Anchored by Jake Tapper, The Lead airs at 4 p.m. ET on CNN.
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(CNN) – American officials are bracing for violence overseas, fearing worldwide reaction to a new report due out Tuesday on the Central Intelligence Agency's history of torture after the 9/11 attacks.
U.S. embassies and consulates have increased their security presence and 2,200 Marines have been placed on high alert, ready to respond to any crisis.
The concern stems from prior incidents that inflamed tensions in the Muslim world. There was outrage in 2004 over horrifying images from inside Iraq's Abu Ghraib prison showing American servicemen torturing inmates. Four years ago, Florida pastor Terry Jones, set off a firestorm of controversy across the Muslim world when he threatened to publicly burn copies of the Quran. And in 2012 protesters took to the streets in more than a dozen Arab countries including Yemen, Tunisia and Egypt, angered by the release of the film "The Innocence of Muslims" mocking the Prophet Mohammed.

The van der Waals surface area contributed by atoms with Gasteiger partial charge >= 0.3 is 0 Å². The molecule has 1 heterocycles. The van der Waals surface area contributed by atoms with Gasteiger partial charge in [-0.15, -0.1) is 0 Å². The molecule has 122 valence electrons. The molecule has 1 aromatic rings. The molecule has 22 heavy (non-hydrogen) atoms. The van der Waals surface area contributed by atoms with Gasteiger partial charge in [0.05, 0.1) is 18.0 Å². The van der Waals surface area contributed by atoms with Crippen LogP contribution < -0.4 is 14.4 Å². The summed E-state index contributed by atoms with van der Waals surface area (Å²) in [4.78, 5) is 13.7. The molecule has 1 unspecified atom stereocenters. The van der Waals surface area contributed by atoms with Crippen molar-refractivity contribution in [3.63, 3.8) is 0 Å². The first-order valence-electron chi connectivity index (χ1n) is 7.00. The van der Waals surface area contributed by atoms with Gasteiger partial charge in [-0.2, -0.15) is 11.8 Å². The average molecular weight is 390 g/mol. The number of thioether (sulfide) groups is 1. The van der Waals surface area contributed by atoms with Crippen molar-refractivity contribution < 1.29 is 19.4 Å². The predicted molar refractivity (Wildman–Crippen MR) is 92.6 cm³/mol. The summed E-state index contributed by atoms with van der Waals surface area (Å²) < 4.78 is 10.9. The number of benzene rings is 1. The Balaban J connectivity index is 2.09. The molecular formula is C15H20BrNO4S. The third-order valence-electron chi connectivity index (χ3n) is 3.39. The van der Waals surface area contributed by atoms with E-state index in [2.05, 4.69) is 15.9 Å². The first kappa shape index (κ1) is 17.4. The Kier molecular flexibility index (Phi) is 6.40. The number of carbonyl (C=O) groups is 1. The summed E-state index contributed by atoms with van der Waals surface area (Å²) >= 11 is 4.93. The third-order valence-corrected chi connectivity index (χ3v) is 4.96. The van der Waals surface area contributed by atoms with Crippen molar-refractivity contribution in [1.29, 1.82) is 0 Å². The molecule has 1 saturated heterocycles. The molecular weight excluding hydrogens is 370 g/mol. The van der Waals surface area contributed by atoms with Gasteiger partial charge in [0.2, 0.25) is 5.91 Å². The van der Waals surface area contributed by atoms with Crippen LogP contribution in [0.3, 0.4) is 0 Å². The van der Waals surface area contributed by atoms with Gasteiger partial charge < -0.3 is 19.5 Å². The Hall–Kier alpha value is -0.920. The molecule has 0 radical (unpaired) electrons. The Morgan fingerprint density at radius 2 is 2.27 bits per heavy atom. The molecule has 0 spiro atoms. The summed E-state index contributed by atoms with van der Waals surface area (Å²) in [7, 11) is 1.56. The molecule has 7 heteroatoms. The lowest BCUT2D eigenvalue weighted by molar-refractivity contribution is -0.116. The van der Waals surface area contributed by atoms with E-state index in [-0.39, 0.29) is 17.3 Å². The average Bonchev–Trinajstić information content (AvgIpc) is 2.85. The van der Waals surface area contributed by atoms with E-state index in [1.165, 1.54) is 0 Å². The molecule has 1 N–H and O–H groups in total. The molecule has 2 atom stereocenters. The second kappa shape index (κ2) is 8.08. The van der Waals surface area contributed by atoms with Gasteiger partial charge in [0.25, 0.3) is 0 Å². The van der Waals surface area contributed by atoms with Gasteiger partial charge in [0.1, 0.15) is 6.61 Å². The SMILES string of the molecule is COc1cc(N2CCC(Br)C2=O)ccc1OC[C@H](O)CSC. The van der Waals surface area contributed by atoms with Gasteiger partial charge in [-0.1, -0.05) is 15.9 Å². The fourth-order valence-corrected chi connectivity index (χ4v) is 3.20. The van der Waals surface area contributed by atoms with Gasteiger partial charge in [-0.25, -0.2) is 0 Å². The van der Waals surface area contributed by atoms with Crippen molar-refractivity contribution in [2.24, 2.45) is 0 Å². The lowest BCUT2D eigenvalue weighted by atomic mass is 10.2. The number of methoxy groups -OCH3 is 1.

Reports surfaced last week that Secretary of State John Kerry asked Sen. Diane Feinstein, chairwoman of the Intelligence Committee, to delay the release because it could complicate U.S. relationships with foreign countries.
But at the White House briefing Monday, spokesman Josh Earnest said the President supports the publication of the report.
"The President believes that on principle it's important to release that report so that people around the world, people here at home understand exactly what transpired," Earnest said.
In an interview with CNN's Candy Crowley, former president George W. Bush defended the enhanced interrogation program.
"We're fortunate enough to have men and women who work hard at the CIA serving on our behalf. These are patriots and whatever the report says, if it diminishes their contribution to our country, it is way off base," Bush said.